09 July 2022

The Polish Resistance photographs from Birkenau (4)

   (Continuation of part 3. The first part, where the abbreviations and references are given, is here.) 

The second set of photographs

There seems to be no evidence that the rollfilms urgently requested on 4.IX.1944 were ever delivered and, if so, if and how they were used. There has been a second shipment of photographs though. They were part of a secret message that left the camp on 20.XI.1944 (Polish text of Kassiber Nr 198 here, from [G]). The message from SK to TL deals with numerous unrelated items, and includes the single sentence

4) The photographs are from Auschwitz, except for the album – from the Lodz ghetto

With the message came a photo album, found on the unloading ramp, and three separate photographs. The former need not concern us here, because the photographs were taken earlier and not in Auschwitz. Unlike the previous shipment, the separate photographs now seem to be actual prints, processed within the camp. (Unless the receiver printed them outside the camp, and PMO acquired the prints afterwards.) In the archives of PMO we find them in this order:

APMA-B, Mat. RO, t. III, k.27
(Anton Brose of the Politische Abteilung)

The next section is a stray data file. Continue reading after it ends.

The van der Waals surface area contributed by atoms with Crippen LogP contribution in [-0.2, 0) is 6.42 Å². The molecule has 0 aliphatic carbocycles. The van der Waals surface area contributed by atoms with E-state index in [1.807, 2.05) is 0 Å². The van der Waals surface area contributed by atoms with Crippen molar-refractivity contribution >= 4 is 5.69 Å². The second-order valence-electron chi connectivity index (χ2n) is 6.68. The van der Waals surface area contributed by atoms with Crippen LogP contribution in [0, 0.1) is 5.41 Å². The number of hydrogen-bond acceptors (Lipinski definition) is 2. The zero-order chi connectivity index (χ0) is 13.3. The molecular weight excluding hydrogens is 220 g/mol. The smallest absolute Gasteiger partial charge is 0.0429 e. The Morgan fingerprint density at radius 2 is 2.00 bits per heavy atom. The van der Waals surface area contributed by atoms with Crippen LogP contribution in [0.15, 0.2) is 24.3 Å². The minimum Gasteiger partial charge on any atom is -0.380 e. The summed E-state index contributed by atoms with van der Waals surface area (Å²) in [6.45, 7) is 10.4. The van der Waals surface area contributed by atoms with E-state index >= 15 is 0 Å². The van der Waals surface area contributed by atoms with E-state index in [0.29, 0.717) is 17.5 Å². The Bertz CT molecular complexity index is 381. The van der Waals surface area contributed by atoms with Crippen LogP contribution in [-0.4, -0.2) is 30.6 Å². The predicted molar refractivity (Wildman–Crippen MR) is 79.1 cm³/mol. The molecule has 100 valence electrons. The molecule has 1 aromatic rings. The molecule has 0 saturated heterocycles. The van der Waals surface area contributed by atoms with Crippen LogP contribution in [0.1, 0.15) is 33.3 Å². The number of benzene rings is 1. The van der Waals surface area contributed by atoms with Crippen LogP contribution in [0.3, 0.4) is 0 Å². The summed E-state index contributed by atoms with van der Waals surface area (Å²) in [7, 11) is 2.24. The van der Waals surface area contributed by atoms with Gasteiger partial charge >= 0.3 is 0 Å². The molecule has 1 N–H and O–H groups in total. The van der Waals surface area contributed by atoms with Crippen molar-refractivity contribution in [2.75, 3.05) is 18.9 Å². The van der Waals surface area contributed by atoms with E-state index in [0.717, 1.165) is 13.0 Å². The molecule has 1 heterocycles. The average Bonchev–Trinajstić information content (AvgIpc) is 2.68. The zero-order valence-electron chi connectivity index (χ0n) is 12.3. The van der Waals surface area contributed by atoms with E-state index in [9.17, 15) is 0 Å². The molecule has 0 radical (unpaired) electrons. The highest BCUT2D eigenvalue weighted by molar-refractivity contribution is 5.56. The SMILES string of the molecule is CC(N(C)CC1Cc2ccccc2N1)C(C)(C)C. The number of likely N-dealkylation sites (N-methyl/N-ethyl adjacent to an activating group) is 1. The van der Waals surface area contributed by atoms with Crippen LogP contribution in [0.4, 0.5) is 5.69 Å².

APMA-B, Mat. RO, t. III, k.28
(a barack of "horse stable" type under construction in Birkenau)

APMA-B, Mat. RO, t. III, k.29
(SS-driver Johann Roth)

Evidently, #27 and #29 are official photographs of SS personnel, clandestinely obtained but certainly not clandestinely shot. Brose and Roth had played a major role in foiling a recent attempt to escape, but this does not explain why their photographs were smuggled out. The same question holds for #28. 

It is not clear why this was thought to be worth the risk of printing and smuggling out. Three prisoners are seen working on a typical barack, and intrinsically there is little difference with other preserved photographs showing prisoners casually at work. Maybe the shed played some role in the foiled escape, but even so: why send the picture after the attempt had failed? 

According to PMO, the photograph shown above is 55 mm x 30 mm, the paper sheet itself being 90 mm x 65 mm.